Restoring Everglades Water Flow Is Key For South Florida
Every few years we get a snapshot of the health of the Everglades in the System Status Report, which was released earlier this month. It shows improvement in the restoration of animal habitat, but there’s still a lot of work to do in getting more water to flow south.
Read a conversation with Julie Hill-Gabriel, the director of Everglades policy for Audubon Florida, about the update.
It was 14 years ago when state and federal politicians vowed to restore the Everglades. It was 2000 when the Everglades Restoration Plan was born. Briefly remind us what that plan was supposed to do.
So what happened is, around the turn of the last century in order to accommodate agricultural production and commercial and real estate development for people to live here, we drained and blocked that natural water flow within the Everglades. Almost as soon as that was finished, we started to see the negative implications of that.
So Everglades Restoration was brought together as an initiative to, as much as possible, bring back the historic flow of water, and it’s the largest ecosystem restoration project in the world.
And have we kept that promise? Is this plan actually doing that?
Well things are probably developing slower than we had hoped. We have really seen some significant progress particularly over the last five years. We do have projects that are underway.
We have a few that are completed, actually, including one in south Miami-Dade where we’re filling in the C-111 canal, what it’s called, these exciting names. But, essentially filling in a canal that was initially dredged and dug to transport rocket ships to a Port Canaveral-type facility in the Everglades that never came to be.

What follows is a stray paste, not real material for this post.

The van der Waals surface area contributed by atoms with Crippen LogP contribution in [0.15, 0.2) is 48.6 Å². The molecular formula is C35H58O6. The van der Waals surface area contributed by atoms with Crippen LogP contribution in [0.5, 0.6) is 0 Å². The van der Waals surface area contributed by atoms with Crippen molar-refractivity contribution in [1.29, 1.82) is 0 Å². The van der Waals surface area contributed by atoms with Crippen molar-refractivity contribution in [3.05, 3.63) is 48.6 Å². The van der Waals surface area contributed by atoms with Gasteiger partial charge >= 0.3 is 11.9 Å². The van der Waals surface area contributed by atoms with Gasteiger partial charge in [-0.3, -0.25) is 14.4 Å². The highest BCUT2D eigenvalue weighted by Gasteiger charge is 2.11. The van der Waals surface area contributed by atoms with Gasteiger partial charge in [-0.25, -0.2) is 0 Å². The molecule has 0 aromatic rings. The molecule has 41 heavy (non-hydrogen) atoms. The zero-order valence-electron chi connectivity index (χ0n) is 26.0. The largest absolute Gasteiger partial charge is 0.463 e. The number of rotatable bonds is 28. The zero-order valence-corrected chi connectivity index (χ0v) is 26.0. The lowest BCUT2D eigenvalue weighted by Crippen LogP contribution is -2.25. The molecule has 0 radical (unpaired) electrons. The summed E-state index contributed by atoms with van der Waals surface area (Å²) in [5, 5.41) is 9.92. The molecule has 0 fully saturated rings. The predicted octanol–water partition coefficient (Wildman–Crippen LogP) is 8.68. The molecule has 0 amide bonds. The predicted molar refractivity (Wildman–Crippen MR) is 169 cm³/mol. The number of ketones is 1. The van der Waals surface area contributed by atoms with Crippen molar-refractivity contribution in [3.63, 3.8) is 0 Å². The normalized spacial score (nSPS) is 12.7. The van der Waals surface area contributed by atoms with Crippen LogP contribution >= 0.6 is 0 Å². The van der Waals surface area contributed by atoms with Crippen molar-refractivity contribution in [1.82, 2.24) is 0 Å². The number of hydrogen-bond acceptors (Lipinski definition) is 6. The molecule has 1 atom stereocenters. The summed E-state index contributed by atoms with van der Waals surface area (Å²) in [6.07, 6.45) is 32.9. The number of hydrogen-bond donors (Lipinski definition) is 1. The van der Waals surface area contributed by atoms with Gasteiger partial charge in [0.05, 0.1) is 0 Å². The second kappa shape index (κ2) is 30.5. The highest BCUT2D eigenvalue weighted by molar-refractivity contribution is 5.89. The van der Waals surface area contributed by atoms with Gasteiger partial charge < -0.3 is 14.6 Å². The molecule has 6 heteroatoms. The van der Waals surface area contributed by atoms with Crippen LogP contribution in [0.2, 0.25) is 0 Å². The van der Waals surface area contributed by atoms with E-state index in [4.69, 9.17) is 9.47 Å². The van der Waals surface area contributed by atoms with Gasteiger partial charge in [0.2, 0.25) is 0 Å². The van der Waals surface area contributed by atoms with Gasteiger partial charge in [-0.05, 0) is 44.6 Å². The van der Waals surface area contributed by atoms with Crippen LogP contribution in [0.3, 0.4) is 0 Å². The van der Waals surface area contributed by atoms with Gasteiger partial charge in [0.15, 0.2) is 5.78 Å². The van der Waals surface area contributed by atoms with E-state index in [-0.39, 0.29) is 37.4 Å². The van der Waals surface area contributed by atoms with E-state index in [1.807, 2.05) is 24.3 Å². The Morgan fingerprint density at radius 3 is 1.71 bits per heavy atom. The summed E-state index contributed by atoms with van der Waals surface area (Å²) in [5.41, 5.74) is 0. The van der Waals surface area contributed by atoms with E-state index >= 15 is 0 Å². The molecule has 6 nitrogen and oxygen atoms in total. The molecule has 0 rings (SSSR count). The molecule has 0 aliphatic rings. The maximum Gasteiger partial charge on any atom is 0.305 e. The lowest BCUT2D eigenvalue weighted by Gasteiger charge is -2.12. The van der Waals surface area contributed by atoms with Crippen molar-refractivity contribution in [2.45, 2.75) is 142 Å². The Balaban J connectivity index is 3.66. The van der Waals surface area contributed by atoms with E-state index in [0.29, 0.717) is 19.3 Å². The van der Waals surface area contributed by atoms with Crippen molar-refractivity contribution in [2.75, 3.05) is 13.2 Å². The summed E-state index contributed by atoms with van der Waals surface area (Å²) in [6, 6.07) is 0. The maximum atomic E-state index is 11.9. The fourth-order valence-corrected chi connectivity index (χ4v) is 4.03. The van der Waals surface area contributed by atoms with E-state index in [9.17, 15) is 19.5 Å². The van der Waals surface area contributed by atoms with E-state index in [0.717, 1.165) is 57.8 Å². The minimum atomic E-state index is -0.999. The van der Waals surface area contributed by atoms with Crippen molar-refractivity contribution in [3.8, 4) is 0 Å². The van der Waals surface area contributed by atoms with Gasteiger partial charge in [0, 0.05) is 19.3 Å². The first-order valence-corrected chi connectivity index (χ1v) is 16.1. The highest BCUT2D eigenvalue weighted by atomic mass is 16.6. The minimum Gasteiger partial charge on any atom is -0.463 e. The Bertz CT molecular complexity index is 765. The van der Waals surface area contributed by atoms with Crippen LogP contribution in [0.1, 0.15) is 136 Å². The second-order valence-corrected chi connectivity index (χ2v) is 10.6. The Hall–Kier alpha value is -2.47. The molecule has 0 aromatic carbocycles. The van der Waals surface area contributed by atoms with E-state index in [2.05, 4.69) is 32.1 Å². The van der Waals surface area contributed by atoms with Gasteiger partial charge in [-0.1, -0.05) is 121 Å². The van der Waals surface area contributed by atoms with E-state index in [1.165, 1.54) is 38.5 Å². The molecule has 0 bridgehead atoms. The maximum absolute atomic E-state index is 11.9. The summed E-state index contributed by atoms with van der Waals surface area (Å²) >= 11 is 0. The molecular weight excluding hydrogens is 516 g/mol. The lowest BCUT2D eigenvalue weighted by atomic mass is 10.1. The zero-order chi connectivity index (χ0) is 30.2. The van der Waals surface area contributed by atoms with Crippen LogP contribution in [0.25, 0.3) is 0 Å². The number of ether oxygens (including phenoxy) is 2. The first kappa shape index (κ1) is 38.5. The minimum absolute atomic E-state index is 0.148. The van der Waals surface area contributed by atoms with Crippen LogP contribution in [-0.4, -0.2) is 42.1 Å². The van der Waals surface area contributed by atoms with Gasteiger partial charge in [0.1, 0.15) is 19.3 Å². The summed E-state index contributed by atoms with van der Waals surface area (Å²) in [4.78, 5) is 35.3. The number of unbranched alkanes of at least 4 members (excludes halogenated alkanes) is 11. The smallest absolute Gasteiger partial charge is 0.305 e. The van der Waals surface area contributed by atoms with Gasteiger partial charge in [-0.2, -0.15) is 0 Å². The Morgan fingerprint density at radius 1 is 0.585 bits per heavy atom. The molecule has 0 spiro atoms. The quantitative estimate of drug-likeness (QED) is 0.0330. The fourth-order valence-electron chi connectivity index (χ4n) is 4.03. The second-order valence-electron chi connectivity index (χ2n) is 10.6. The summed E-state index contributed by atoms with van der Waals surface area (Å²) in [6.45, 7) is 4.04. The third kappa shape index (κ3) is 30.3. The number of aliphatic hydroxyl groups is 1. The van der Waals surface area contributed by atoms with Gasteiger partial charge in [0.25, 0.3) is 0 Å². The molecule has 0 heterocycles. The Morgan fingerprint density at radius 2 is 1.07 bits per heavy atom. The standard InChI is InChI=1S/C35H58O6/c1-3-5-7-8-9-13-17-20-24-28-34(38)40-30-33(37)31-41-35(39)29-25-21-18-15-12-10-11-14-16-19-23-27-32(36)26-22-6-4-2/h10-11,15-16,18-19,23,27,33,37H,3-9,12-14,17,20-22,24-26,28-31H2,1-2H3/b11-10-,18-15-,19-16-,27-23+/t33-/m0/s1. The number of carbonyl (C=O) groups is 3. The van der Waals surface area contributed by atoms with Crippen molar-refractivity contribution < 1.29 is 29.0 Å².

But already, when we start doing these things and trying to return the conditions to more historic flow patterns, we start to see the ecosystem respond. We’re seeing fish respond, and then in turn we are starting to see things like birds and habitat changes.
The issue of climate change and sea level rise is an important topic for folks in South Florida, especially those living along the coasts, but we don’t talk much about climate change and its impact to the Everglades. How is it impacting the Everglades?
Well I think that there are two sides to that coin. No. 1 is that we know that the Everglades, just as all of us in South Florida, have an additional threat from sea level rise and salt water intrusion.
But in the other hand one of the biggest solutions that we have is restoring the Everglades. When you recreate that north to south flow it’s probably the primary tool we have to push off the rising seas and push off the saltwater from coming in.
There was really interesting maps developed by the agencies that show South Florida with or without Everglades restoration. And the without is a very scary sight for anyone who lives here. And with restoration we’re enabling the ecosystem to adapt but also recharging our own water supply and keeping some of that seawater at bay.
Looking at the report, what does it say about where we are in Everglades restoration?
I think we've made significant progress, but we need to make more and we need to do it faster than we have been.
When you say faster, though, what does that mean?
Well, one of the primary challenges we’ve had is that this is a joint funding program between the state and the federal government. Each are responsible for 50 percent. And while the state has been able to invest significant amounts of funding, it’s been that much more difficult to get that from the federal government. So the failure of pieces of legislation that allow new projects to start has really been the number one cause of delay.